Jaclyn Murphy’s dream arrived in a large cardboard box the other day. Enclosed were two plastic caps, some T-shirts and a red, white and blue sweat suit: her uniform for the 1999 Pan American Maccabi Games.
The package came about a year after Murphy, 16, a senior at John F. Kennedy High School in Bellmore, L.I., was declared free of cancer.
"This makes it more real," she said one morning last week, showing a visitor her Maccabi garb in a bedroom decorated with athletic medals and the Spirit of the Cougar award she received from her high school cross country team after battling Hodgkin’s disease, a form of lymphoma, two years ago.
Murphy will be among the some 2,000 athletes who will compete in the ninth Pan Am Games July 8-20 in Mexico City. The quadrennial event will feature squads from North and South America, Australia, England and Israel. The games are sponsored by the Maccabi movement, which holds the Maccabiah Games, the so-called Jewish Olympics, in Israel every four years.
Murphy, who runs cross country and distance events at JFK, says she was determined to participate in this year’s Pan Am Games after her older brother, Jeffrey, came back enthused about the 1995 competition in Argentina. Jeffrey, also a distance runner, won a gold and three bronze medals.
"When he told me about it, I just wanted to do it. I told my parents and my brother and my coach," she says. "They said go for it."
At JFK she won some races as a freshman, but her times as a sophomore were consistently substandard. "I was not running well," Murphy acknowledges.
She was short of breath. Her doctors suspected bronchitis or pneumonia. Her coach, Todd Wolin, insisted the cause was more serious. Finally, cancer was diagnosed, at the Dana-Farber Cancer Institute in Boston.
"It was scary," Murphy says. "I was happy it was Hodgkin’s," a form of cancer that is usually treatable if caught in time, she says. "It was the best type to get if you have to get it."I knew I would [survive]," she says. "I did my share of praying, for health."
Members of Temple Beth Am in Merrick, where her family belongs, and of the Merrick Jewish Centre, where she is vice president of the temple youth group, offered prayers for her recovery.
Six months of chemotherapy at Dana-Farber and biweekly trips to Boston with her parents, Edward and June, were followed by a month of radiation treatment.
The side effects of chemo were relatively mild: a little nausea and hair loss, but no weight loss. "I was affected more from the radiation," she says. More nausea, more hair loss. Her once-long dark locks have grown back to neck-length.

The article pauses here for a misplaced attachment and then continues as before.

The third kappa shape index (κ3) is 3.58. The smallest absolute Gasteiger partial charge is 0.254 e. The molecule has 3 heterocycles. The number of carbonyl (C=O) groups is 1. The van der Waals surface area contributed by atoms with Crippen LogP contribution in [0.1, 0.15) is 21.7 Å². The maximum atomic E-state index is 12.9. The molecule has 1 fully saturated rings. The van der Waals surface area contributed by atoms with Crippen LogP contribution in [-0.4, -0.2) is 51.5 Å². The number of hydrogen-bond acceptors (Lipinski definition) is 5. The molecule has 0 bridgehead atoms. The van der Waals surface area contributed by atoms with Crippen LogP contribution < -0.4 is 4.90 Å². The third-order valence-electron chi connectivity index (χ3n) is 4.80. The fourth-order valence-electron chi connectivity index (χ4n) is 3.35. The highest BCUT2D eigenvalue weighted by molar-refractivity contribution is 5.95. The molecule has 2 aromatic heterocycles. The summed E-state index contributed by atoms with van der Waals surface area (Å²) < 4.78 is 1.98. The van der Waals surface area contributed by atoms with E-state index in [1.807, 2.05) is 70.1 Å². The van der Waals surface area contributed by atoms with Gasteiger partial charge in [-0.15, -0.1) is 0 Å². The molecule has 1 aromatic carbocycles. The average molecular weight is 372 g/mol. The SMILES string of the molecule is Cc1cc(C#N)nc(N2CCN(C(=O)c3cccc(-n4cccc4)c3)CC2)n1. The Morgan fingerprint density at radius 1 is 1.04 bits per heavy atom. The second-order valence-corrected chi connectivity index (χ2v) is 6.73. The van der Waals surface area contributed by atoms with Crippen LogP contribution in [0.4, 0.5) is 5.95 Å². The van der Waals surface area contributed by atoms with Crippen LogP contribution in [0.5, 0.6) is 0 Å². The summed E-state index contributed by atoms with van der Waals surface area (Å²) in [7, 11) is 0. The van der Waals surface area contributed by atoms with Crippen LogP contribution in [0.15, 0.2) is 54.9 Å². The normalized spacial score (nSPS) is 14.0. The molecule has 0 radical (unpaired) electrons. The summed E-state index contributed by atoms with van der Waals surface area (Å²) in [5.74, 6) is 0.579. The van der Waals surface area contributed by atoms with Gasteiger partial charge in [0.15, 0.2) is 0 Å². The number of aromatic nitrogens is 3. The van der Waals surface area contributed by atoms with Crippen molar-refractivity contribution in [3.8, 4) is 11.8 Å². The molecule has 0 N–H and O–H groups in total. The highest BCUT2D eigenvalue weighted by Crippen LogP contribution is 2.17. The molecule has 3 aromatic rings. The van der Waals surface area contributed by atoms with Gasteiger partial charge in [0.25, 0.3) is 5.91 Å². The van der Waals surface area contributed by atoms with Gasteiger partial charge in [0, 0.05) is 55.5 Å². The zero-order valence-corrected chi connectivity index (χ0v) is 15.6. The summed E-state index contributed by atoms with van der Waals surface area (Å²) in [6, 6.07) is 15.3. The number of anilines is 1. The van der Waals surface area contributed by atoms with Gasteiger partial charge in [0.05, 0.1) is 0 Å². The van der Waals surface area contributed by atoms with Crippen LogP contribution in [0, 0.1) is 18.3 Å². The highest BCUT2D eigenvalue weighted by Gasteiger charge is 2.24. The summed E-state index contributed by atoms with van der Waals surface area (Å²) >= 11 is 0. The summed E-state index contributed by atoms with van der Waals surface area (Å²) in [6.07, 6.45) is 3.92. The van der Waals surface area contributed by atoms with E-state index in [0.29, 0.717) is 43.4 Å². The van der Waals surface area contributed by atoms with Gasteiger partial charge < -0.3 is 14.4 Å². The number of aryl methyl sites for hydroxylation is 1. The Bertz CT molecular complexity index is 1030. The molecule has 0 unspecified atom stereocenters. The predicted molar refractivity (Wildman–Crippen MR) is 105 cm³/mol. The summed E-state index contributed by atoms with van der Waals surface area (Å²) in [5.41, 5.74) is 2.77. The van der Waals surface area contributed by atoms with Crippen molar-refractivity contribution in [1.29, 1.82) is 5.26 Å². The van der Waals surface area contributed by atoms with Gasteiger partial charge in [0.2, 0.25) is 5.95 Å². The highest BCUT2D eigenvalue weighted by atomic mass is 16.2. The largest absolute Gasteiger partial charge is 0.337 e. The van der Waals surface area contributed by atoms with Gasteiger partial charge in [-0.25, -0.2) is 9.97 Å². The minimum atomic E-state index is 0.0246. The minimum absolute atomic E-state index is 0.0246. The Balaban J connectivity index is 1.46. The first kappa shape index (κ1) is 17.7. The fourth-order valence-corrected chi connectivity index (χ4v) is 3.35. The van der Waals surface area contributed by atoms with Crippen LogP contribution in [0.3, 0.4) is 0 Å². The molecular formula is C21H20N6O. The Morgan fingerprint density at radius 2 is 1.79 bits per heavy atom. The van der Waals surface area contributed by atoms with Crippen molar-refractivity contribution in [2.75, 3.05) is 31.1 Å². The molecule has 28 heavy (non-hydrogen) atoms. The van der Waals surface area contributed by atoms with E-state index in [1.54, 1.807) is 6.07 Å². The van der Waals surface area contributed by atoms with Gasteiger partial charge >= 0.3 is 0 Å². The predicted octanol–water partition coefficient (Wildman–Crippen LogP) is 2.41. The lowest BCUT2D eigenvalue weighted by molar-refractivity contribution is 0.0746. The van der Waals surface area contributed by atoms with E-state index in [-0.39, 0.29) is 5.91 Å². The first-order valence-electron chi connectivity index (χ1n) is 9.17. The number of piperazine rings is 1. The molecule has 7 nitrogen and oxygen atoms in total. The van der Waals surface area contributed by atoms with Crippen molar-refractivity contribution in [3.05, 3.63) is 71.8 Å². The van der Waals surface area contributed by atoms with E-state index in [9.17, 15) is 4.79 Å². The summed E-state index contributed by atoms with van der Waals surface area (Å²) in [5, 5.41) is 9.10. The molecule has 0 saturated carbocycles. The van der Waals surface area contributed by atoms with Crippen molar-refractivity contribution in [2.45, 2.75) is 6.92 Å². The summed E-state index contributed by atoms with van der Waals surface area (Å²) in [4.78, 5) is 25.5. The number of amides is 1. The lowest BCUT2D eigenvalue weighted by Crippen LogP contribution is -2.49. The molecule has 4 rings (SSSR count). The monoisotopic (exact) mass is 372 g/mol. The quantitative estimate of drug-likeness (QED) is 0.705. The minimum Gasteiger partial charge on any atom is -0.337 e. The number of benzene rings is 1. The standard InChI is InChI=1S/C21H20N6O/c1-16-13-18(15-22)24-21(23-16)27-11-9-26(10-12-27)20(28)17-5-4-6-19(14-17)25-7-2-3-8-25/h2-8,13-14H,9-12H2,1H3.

During the half year of treatment, Murphy missed only one day of school every two weeks ("I kept my 96" average) and tried to maintain a "normal" social life: mostly going out with friends after school. But no running."
The doctor said I wasn’t allowed to," she says. "I missed it."
Murphy hit the roads again in May 1998, a few weeks after her treatment ended. She was winded by the time she reached the mailbox at the corner of her parent’s Merrick home. But she slowly improved her stamina.
"I just worked hard. I run every day," five to six miles on the road. "I can run the mileage, but the speed is still not there. I was warned that it would be very, very hard."
I have a strong tolerance for things like that," Murphy says of her recovery from a life-threatening illness. "I just said, ëI’m going to have six months of hell: then life will be normal again.’"
Alan Berkowsky, a track and cross country coach at JFK, says Murphy has "that inner toughness."
"She’s hung in there," says the retired math teacher. "I wish I could bottle it and give it to my boys [on his teams]."
She has a tremendous attitude," adds Berkowsky, who has worked with the Maccabi movement since 1977 and will serve as assistant team manager at the Mexico City games. "She always has a smile on her face."
Murphy, quiet and confident, was selected recently as captain of the 1999-00 JFK girls cross country team. She competed this school year but her times didn’t approach those of her freshman season. The chemicals that saved her life remained in her system for a year, affecting her metabolism, her doctors told her.
"I’ve only been chemo free for about six weeks," she says.
Her health today is fine, she says: no sign of cancer. "I am very, very, very lucky."
Last December she mailed in her application for the Pan Am Games, which remained a goal during her illness. The track events were canceled (too few entrants), but she was accepted for the women’s cross country open division. Murphy is the entire U.S. squad.
"I was thrilled," she says. "I’ve been looking forward to it for so long."
She will stay the entire two weeks in Mexico City, watching other events, touring the country, improving her Spanish, spending Shabbat with members of Mexico City’s Jewish community.
Her brother’s four Maccabi medals hang on his bedroom wall, but Murphy has set no goals beyond doing her best. Still at only 85 percent of her pre-cancer competitive level, running in the heat and altitude of Mexico City, she is not certain to win a medal.
"Just to be there is what I want to accomplish," she says.
Murphy points to an empty space on one of her walls. If she brings a medal back from Mexico City, she says, "I know where it will go."